DTRA Scientists Develop Cloud-Based Biosurveillance Ecosystem
Editor's Note: This is the second in a series of stories and blog posts about the DoD biosurveillance enterprise. Read the first story here.
The Departments of Defense and Homeland Security are developing a system that lets epidemiologists scan the planet for anomalies in human and animal disease prevalence, warn of coming pandemics and protect warfighters and others worldwide.
The Biosurveillance Ecosystem, or BSVE, is a program of DoD’s Defense Threat Reduction Agency’s Joint Science and Technology Office for Chemical and Biological Defense, or JSTO-CBD, the Joint Program Executive Office for Chemical and Biological Defense and Homeland Security’s National Biosurveillance Integration Center.
DTRA scientists Dr. Christopher M. Kiley and Dr. John Hannan discussed the BSVE in a recent interview with DoD News.
The BSVE is a virtual, customizable, collaborative system that uses commercial and government technologies to aggregate and analyze data streams, Kiley said.
“The BSVE ingests a wide variety of data sources -- open-source data, social media and diagnostic data, and DoD, interagency, national and international surveillance system data,” he added.
Analytic applications and user-designed apps in the BSVE use the aggregated data streams to provide near-real-time modeling, analyses and visualized results, Kiley said.
The BSVE provides automated, intelligently suggested data, tools and analyses, and a user-friendly interface with modern collaboration and reporting features.
While the environment is still in development, Kiley said, “The BSVE exists. We have users on the system providing us feedback.”
Kiley and Hannan said the BSVE is being developed using open-source software and systems that allow easier integration, increased transparency for a broader user base and customizability.
“The BSVE ingests and uses large data streams such as open-source social media feeds, RSS feeds from news organizations and blogs, disease ontologies, de-identified diagnostic results, historic outbreak data, zoonotic data and non-health data,” Kiley said.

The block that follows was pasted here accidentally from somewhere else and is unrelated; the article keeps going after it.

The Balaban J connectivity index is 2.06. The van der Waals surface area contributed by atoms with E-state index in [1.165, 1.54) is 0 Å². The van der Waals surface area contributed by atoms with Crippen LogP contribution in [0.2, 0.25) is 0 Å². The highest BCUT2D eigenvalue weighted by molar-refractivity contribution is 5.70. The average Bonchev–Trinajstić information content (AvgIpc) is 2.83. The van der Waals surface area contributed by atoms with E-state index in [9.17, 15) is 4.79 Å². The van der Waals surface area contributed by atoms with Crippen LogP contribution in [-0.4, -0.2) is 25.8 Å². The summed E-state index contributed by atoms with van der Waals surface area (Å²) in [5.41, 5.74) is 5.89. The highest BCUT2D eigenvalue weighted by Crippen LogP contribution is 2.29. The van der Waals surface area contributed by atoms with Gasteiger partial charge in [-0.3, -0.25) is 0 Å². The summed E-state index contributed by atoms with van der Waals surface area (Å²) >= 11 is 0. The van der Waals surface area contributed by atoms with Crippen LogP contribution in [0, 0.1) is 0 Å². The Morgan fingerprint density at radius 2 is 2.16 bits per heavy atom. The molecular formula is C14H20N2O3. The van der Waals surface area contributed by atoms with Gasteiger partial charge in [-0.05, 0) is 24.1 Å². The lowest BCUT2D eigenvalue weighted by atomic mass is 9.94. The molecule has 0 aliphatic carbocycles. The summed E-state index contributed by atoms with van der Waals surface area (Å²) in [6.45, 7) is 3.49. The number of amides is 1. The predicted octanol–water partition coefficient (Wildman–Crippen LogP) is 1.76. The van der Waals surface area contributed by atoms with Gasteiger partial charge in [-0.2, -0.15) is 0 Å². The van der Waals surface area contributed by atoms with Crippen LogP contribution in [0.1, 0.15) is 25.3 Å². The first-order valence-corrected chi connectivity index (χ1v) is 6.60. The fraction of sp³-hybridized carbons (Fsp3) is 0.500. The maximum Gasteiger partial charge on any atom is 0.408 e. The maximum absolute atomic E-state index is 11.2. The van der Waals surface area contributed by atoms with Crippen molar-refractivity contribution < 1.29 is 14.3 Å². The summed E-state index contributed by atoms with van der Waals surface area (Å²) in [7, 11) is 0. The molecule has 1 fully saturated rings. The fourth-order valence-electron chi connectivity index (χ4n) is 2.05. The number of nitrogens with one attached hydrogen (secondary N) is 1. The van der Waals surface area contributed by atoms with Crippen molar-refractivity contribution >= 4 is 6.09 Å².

The system also uses machine learning and natural-language processing algorithms to intelligently identify aberrations in disease signals, he added.
Sources include the World Health Organization and its many public health and infectious disease networks, the United Nations Food and Agriculture Organization, the World Organization for Animal Health and many more, Kiley said.
Another source is the Program for Monitoring Emerging Diseases, or ProMED Mail, he said, an Internet e-mail service of the International Society for Infectious Diseases used by scientists, physicians, veterinarians, epidemiologists, public health professionals and anyone interested in infectious diseases.
Kiley said two things happened in 2009 that led to the BSVE’s creation.
One was the H1N1 swine flu pandemic that began in April, which, Kiley noted, could have been better coordinated as a public health emergency by everyone involved in the global effort.
The other, he said, was an October memo to military department secretaries by Andrew Weber, then-assistant secretary of defense for nuclear, chemical and biological defense programs, directing that emerging infectious diseases would now, along with traditional warfare agents, be part of the chem-bio defense mission.